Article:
Arenga pinnata (Wurmb) Merr., Interpr. Herb. Amboin. 119 1917. (Syn: Arenga gamuto Merr.; Arenga griffithii Seem. ex H.Wendl.; Arenga saccharifera Labill. ex DC.; Borassus gomutus Lour.; Caryota onusta Blanco; Gomutus rumphii Corrêa; Gomutus saccharifer (Labill. ex DC.) Spreng.; Gomutus vulgaris Oken; Saguerus gamuto Houtt. [Invalid]; Saguerus pinnatus Wurmb; Saguerus rumphii (Corrêa) Roxb.; Saguerus rumphii (Corrêa) Roxb. ex Ainslie; Saguerus saccharifer (Labill. ex DC.) Blume; Sagus gomutus (Lour.) Perr.);
Assam to C. Malesia: Assam, Bangladesh, Cambodia, Malaya, Myanmar, Philippines, Sulawesi, Thailand; Introduced into: Andaman Is., Benin, China South-Central, China Southeast, Hainan, Hawaii, India, Lesser Sunda Is., Maluku, New Guinea, Trinidad-Tobago (from POWO);
Common names include sugar palm, arenga palm, areng palm, black-fiber palm, gomuti palm, aren, enau, irok, and kaong.
It is a medium-sized palm, growing to 20 m tall, with the trunk remaining covered by the rough old leaf bases. The leaves are 6–12 m long and 1.5 m broad, pinnate, with the pinnae in 1–6 rows, 40–70 cm long and 5 cm broad. The fruit is subglobose, 7 cm diameter, green maturing black.
It is not a threatened species, though it is locally rare in some parts of its range. It serves as an important part of the diet of several endangered species, including cloud rats of the genus Phloeomys.
The sap is harvested for commercial use in southeast Asia, yielding a sugar known in India as gur or in Indonesia as gula aren, and is also fermented into vinegar and wine.
The immature fruits are widely consumed in the Philippines (called kaong) and Indonesia (called buah kolang-kaling or buah tap) and are made into canned fruits after boiling them in sugar syrup.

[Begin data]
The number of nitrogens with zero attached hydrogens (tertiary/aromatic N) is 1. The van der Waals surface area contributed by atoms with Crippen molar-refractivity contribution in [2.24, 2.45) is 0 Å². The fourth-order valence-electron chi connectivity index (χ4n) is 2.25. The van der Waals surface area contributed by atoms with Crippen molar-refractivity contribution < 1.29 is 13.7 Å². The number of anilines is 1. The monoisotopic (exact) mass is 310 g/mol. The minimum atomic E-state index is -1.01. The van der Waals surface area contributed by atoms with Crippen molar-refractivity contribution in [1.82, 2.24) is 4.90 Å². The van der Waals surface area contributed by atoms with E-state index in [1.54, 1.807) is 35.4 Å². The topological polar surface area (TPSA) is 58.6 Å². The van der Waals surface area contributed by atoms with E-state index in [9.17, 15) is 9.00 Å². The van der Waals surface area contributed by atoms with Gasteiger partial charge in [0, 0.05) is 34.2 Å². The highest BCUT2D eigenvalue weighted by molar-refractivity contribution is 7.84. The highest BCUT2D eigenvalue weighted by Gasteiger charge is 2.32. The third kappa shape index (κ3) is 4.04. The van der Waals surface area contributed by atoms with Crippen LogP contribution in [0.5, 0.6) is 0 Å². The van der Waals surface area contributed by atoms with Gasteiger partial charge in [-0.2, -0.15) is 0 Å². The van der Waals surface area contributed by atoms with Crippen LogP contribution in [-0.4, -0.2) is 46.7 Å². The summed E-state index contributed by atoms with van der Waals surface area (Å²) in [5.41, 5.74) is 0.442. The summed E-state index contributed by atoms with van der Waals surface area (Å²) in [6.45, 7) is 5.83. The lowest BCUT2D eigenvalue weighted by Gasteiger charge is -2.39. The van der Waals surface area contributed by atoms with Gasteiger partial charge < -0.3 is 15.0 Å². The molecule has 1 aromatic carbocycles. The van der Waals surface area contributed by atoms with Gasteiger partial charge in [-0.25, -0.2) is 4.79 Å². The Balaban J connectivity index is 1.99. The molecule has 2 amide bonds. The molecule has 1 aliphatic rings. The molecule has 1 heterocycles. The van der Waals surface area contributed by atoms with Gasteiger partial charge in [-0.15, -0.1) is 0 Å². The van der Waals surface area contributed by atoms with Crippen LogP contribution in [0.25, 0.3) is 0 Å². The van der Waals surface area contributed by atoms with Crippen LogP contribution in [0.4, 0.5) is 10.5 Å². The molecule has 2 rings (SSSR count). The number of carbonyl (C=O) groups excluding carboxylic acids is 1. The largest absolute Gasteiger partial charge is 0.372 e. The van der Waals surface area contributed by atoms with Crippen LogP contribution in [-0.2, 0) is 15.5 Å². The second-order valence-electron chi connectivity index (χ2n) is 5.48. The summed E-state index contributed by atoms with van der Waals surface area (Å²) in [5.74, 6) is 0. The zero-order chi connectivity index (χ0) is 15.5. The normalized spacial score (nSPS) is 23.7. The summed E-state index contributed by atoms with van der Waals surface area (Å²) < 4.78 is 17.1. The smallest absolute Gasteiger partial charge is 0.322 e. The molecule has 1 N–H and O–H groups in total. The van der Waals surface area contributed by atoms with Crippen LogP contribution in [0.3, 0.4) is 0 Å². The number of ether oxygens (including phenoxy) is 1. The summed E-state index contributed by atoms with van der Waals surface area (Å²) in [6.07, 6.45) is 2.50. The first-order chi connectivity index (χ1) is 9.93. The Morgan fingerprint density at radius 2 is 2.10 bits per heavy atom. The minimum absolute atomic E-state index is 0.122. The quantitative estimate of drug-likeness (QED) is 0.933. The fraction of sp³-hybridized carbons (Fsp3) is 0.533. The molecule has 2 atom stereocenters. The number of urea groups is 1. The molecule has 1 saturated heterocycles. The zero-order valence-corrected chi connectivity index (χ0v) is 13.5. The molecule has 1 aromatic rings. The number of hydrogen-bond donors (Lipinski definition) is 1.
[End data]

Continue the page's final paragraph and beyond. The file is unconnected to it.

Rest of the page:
The dark fibrous bark (known as doh in India) is manufactured into cordage. In Indonesia the black fibres surrounding the trunk, called ijuk fibres, are used as the organic roof material common in Indonesian vernacular architecture. According to the study on bas-reliefs of Javanese ancient temples such as Borobudur, this type of roof are known in ancient Java vernacular architecture. It can be found today in Balinese temple roof architecture and Minangkabau Rumah Gadang gonjong horn-like curved roof architecture, such as those found in Pagaruyung Palace. The ijuk fibres can also be made into rope, used in brooms, or used as filters to clear the water.
(from Wikipedia on 6.4.16)
Elaeis guineensis Jacq. : 8 posts by 3 authors. Attachments (3)- around 650 kb each.
Location: Hong Kong Park
Date: 15 August 2018
Elevation: 200 ft.
Habit : Cultivated
Looks different from images at Elaeis guineensis Jacq.
Pl. check for some Arenga species.
Attachments (1)- 662 kb.
I think level is also wrong. Pl. see Wikipedia
Arenga pinnata (Wurmb) Merr. ??
I think looks different from images at Arenga pinnata
Two species are reported in the Hong Kong Plant database.
Arenga engleri looks different.
May be Arenga pinnata